Germany must make its higher education more attractive to foreign students - especially from Asian countries - if it is to earn a place on the international higher education map, says the German Academic Exchange Service, Daad.
Daad president Theodor Bercham said the organisation last year pumped some Pounds 28 million - 20 per cent of its resources - into establishing exchange schemes with Asian universities.
Yet in Tiger countries such as Hong Kong, Singapore and Malaysia, which will be economic forces in the region in coming years, Germany lags far behind other countries in establishing academic and research links, he said.
"There are virtually white flecks on the map of academic exchange here. It will take huge efforts by Germany to find at least a niche opening into the academic exchange market. In the long term the dominance of the United States, Japan, Australia and Britain will not be challenged."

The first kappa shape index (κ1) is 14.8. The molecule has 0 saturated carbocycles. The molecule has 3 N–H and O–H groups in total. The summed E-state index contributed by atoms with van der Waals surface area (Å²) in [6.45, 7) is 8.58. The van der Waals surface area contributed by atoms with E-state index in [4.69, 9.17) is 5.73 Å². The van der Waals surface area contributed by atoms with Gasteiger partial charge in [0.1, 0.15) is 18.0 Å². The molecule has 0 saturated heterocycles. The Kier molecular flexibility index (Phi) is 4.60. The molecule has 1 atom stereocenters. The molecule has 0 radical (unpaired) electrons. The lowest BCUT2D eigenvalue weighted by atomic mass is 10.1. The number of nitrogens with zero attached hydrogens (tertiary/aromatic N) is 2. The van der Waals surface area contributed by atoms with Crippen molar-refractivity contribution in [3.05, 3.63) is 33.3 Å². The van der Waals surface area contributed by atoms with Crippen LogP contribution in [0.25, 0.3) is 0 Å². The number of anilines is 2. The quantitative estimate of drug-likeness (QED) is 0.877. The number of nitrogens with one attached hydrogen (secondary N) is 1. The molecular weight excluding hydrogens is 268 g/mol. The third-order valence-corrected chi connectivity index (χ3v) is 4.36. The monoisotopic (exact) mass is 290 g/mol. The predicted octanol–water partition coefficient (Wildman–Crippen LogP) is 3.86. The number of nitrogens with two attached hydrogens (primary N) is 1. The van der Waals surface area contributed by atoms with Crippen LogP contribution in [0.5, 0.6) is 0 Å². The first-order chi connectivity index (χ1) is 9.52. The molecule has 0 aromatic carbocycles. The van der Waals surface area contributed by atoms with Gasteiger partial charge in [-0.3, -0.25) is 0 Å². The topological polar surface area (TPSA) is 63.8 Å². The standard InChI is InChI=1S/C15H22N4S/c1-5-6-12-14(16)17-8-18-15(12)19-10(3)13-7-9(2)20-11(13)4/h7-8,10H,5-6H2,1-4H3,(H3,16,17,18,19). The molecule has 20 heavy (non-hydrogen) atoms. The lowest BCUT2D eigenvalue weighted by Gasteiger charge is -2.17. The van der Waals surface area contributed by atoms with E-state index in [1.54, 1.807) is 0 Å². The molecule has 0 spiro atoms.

Professor Bercham said German higher education could still find an inroad to the Asian market via links with former East Germany's partner countries, particularly Vietnam, Mongolia, Laos and Cambodia.
The Daad is setting up a German-Vietnamese centre at the Technical University of Hanoi, although this is still seeking industrial sponsors. Exchange programmes have also been set up with the Korea Science and Engineering Foundation for young engineers and scientists. And a Chinese-German higher education college will be launched at the Tonji University of Shanghai in the autumn.
Of the 53,000 Japanese students studying abroad in 1991/92 only 2.3 per cent chose Germany while 80 per cent went to the US.
The Daad wants to establish targeted marketing programmes abroad and wants universities to lower their language requirements and establish English- language courses.